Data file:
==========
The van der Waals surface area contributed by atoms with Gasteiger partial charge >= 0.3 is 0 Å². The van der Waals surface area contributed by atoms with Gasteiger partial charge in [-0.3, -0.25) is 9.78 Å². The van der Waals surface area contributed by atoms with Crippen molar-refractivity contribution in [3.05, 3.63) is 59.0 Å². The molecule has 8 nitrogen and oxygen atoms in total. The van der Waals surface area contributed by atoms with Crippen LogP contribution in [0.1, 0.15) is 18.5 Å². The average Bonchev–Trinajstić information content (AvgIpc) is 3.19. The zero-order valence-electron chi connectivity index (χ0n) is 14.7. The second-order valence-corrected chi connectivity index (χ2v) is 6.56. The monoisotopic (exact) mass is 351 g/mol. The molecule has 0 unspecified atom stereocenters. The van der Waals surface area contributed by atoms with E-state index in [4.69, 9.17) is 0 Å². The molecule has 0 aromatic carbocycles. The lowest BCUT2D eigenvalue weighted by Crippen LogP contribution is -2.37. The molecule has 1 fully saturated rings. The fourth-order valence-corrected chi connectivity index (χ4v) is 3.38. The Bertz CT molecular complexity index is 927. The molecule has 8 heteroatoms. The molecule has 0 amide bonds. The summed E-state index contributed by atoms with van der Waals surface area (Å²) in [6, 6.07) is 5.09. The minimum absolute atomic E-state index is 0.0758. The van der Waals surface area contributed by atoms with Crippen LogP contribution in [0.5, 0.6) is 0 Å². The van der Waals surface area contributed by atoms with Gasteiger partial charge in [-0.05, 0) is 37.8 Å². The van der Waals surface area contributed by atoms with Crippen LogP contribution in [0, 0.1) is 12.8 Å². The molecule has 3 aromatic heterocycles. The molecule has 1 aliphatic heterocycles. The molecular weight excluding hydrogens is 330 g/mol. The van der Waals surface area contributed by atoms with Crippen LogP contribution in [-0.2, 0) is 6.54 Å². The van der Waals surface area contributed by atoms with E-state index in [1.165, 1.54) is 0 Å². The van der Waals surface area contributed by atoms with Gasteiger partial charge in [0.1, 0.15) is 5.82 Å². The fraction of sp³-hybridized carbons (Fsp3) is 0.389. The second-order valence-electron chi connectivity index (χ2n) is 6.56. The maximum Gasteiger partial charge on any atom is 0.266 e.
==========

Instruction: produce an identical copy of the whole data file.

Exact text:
The van der Waals surface area contributed by atoms with Gasteiger partial charge >= 0.3 is 0 Å². The van der Waals surface area contributed by atoms with Gasteiger partial charge in [-0.3, -0.25) is 9.78 Å². The van der Waals surface area contributed by atoms with Crippen molar-refractivity contribution in [3.05, 3.63) is 59.0 Å². The molecule has 8 nitrogen and oxygen atoms in total. The van der Waals surface area contributed by atoms with Crippen LogP contribution in [0.1, 0.15) is 18.5 Å². The average Bonchev–Trinajstić information content (AvgIpc) is 3.19. The zero-order valence-electron chi connectivity index (χ0n) is 14.7. The second-order valence-corrected chi connectivity index (χ2v) is 6.56. The monoisotopic (exact) mass is 351 g/mol. The molecule has 0 unspecified atom stereocenters. The van der Waals surface area contributed by atoms with E-state index in [4.69, 9.17) is 0 Å². The molecule has 0 aromatic carbocycles. The lowest BCUT2D eigenvalue weighted by Crippen LogP contribution is -2.37. The molecule has 1 fully saturated rings. The fourth-order valence-corrected chi connectivity index (χ4v) is 3.38. The Bertz CT molecular complexity index is 927. The molecule has 8 heteroatoms. The molecule has 0 amide bonds. The summed E-state index contributed by atoms with van der Waals surface area (Å²) in [6, 6.07) is 5.09. The minimum absolute atomic E-state index is 0.0758. The van der Waals surface area contributed by atoms with Crippen LogP contribution in [0.5, 0.6) is 0 Å². The van der Waals surface area contributed by atoms with Gasteiger partial charge in [-0.05, 0) is 37.8 Å². The van der Waals surface area contributed by atoms with Crippen LogP contribution in [0, 0.1) is 12.8 Å². The molecule has 3 aromatic heterocycles. The molecule has 1 aliphatic heterocycles. The molecular weight excluding hydrogens is 330 g/mol. The van der Waals surface area contributed by atoms with Crippen LogP contribution in [-0.2, 0) is 6.54 Å². The van der Waals surface area contributed by atoms with E-state index in [1.165, 1.54) is 0 Å². The van der Waals surface area contributed by atoms with Gasteiger partial charge in [0.1, 0.15) is 5.82 Å². The fraction of sp³-hybridized carbons (Fsp3) is 0.389. The second-order valence-electron chi connectivity index (χ2n) is 6.56. The maximum Gasteiger partial charge on any atom is 0.266 e.